Tagged: Krampus

Tirolian Fairytales – Photo Essay

Tirol is a ridiculous place. I’m talking fairytale ridiculous, with mountains, beautiful lakes, quaint villages and the relaxed pace of the countryside. I always feel like I’ve stepped into a Grimm Brothers tale when I visit.

UntitledPicturesque sunsets in Autumn

UntitledGorgeous village homes

UntitledEven the cemeteries are stunning

 The fairytale aspect is only enhanced whenever we spend time with the Misters family. His grandparents live in a traditional farmhouse. It was built by hand, there’s a burbling creek out the back with fish, a cow for your morning milk next door and a field backing onto the forest. I could not make it more stereotypically fairytale-esque if I tried.

But, like all great fairytales, there’s a flip-side. A terrifying, traditional, devilish flip-side.

UntitledThese guys will haunt your dreams

They go by the name of ‘Krampus‘ or ‘Perchten’ (depending on your regionality.) They are truly horrible but put on the most spectacular show each year to serve a warning to naughty kids on the 5th of December.

UntitledDo not mess with them

While St Nikolaus is said to brings nuts, treats and chocolates to children who are well behaved on the 6th of December, Krampus is the scary devil who kidnaps naughty children from their families by throwing them into a coal sack and taking them to hell*. When they march into the village in their gigantic traditional masks, hand woven costumes and booming drums, while the fire pit burns in the village centre, you can almost believe you are back in fairytale-times and the devils will steal you away!

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UntitledThis lot weren’t taking any chances – keeping a safe distance

For the real impact though, you need to hear the drums, smell the smoke and have your heart skip a beat when a smaller teufel comes past and covers your face in black coal dust. The video below will give you a taste, but to really understand the fairytales of Tirol, you might just have to see for yourself….

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*History nerd note – This is the colloquial version of events as told by locals in bars, on the village streets and when trying to terrify an Auslander like me!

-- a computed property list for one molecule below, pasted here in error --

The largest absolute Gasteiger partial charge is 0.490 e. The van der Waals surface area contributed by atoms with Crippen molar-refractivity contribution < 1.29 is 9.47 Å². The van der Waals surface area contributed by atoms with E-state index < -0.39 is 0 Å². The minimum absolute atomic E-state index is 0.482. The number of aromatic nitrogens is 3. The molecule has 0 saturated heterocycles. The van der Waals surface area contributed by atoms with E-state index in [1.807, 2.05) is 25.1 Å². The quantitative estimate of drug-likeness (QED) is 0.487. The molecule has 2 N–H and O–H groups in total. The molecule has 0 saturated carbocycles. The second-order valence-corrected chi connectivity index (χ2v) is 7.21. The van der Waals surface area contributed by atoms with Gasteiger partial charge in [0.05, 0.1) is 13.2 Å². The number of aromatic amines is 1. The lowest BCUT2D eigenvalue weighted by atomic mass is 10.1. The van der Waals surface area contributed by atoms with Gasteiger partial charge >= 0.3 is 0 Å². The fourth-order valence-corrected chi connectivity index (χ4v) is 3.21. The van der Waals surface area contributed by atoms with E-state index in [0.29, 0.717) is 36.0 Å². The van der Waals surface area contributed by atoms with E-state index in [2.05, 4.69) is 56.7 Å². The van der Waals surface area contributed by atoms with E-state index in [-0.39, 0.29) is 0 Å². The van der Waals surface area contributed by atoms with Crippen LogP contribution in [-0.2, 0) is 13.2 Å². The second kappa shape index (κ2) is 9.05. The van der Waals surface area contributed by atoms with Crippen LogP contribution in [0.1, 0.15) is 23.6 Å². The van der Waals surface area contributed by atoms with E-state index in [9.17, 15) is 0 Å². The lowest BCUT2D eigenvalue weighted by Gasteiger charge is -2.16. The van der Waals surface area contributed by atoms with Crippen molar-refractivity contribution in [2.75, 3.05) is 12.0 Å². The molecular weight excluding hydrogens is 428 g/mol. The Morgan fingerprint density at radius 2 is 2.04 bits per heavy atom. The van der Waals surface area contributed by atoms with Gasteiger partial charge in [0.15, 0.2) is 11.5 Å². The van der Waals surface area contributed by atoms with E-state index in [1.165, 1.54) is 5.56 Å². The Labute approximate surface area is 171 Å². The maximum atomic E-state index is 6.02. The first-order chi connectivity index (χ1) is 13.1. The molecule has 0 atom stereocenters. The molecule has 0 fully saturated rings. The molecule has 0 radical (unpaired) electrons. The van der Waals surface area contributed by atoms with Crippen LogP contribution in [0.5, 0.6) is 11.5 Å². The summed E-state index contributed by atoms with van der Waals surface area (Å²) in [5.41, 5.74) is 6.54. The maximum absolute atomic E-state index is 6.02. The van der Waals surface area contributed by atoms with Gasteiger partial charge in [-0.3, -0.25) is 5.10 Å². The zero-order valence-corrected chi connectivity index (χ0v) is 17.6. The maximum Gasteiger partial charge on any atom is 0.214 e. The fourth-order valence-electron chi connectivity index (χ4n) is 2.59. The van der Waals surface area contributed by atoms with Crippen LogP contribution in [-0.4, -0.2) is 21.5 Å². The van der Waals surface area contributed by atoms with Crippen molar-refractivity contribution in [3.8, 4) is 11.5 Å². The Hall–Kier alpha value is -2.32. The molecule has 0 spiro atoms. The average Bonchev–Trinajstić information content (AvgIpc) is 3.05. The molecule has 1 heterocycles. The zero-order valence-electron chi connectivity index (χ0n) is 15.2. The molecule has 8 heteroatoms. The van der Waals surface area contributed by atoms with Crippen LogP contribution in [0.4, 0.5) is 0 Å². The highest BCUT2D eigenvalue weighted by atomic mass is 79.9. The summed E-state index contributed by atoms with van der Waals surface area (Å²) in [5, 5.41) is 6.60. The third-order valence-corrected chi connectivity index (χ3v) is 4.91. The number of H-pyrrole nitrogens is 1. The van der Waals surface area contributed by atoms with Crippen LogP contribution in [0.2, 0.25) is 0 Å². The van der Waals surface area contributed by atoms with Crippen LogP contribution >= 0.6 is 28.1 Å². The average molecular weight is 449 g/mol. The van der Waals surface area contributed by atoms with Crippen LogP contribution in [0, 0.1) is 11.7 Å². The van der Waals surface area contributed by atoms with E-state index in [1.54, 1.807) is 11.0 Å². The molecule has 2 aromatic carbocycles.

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Christmas is coming!!

Technically its only November, which means that any excitement about the impending holidays need to be kept at a minimum – but really, there’s Christmas markets already!! And decorations!! And everything is looking sparkly!!

Being on this side of the world for the leadup to Christmas is a bit like being taken to the authentic version of a Christmas Wonderland – with some added extras. There’s a LOAD more characters in an Austrian Christmas. The devil for one. Instead of our English tradition of naughty kids just getting coal in their Santa sacks, these guys go all out and threaten children with the DEVIL COMING no doubt to POSSESS YOUR SOUL if you are bad. There’s nothing quite so alarming as seeing cartoon devils plastered all over christmas chocolates, side by side with smiling snowmen. The obvious difference here is that Santa is not a thing – they have a nicer lady know as Kriskindle who visits and takes the place of Santa in most ways – sitting in public spaces for kids to come and spill their wishes to. Weirdly, she kinda has my hair and stole my look…were I to wear crowns and gowns daily….

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“Come at me tiny ones, these sleeves will swallow you!!”

This may  explain why small children tend to stare at me on trams, in the street and in Cafe’s. Obviously, they think I am about to shower them with love, gifts and glory. Disappointing for both of us really.

The other more sinister/fun thing they do here for Christmas is the Tyrolian tradition of Krampus and Perchten. Its the reigonal variety of the Devil coming beside St Nicholas (not the happy smiley fat guy you know, but the actual Saint) to punish small children while St Nick doles gifts to the good ones. Check out how goddamn terrifying this Krampus guy is in  this heartwarming christmas card:

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You can see the terror in that kids face!! Traditionally on the 6th of December to chase away the evil winter spirits there are street parades in villages where young men dress in these huge heavy Krampus costumes with belts of drums and bells and perform LOUDLY in the streets. You have to see it to believe it. Noise, chanting, black charcoal dust being thrown in people’s faces – its unbelievable. Pagan, exciting and crazy. My first week in Soll last year coincided with Krampus and I had no clue what was going on, except that Austrians were in equal measures crazy and fun. Nothing has changed my view since!!

Besides all this new found fun in Christmas tradition, I’m only just now realising how hilarious an Aussie christmas is in comparison to how ‘authentic’ these guys make it. We saw handmade wreaths, with fresh flowers and actual plants at the farmers markets in Graz on the weekend and I was gobsmacked – it’d never before occurred to me for wreaths to be anything but plastic. Same for trees, snow, mistletoe all the ‘symbols of Christmas’ that we replicate back home are actually real here! It sounds simple but has been a real eye-opener for me. However, I wouldn’t trade a Santa in boardies or a seaside pub meal on Christmas day for anything. Can’t actually wait for S to experience his first Aussie chrissie, in all its simulated, plastic, non-traditional glory. We get the best of both worlds this year – 4 weeks in Vienna enjoying stunning Christmas markets, gluwein, snow and Krampus celebrations then jetting back into the sunshine to rooftop bars, Framily BBQ’s and Christmas day on the beach. Perfect.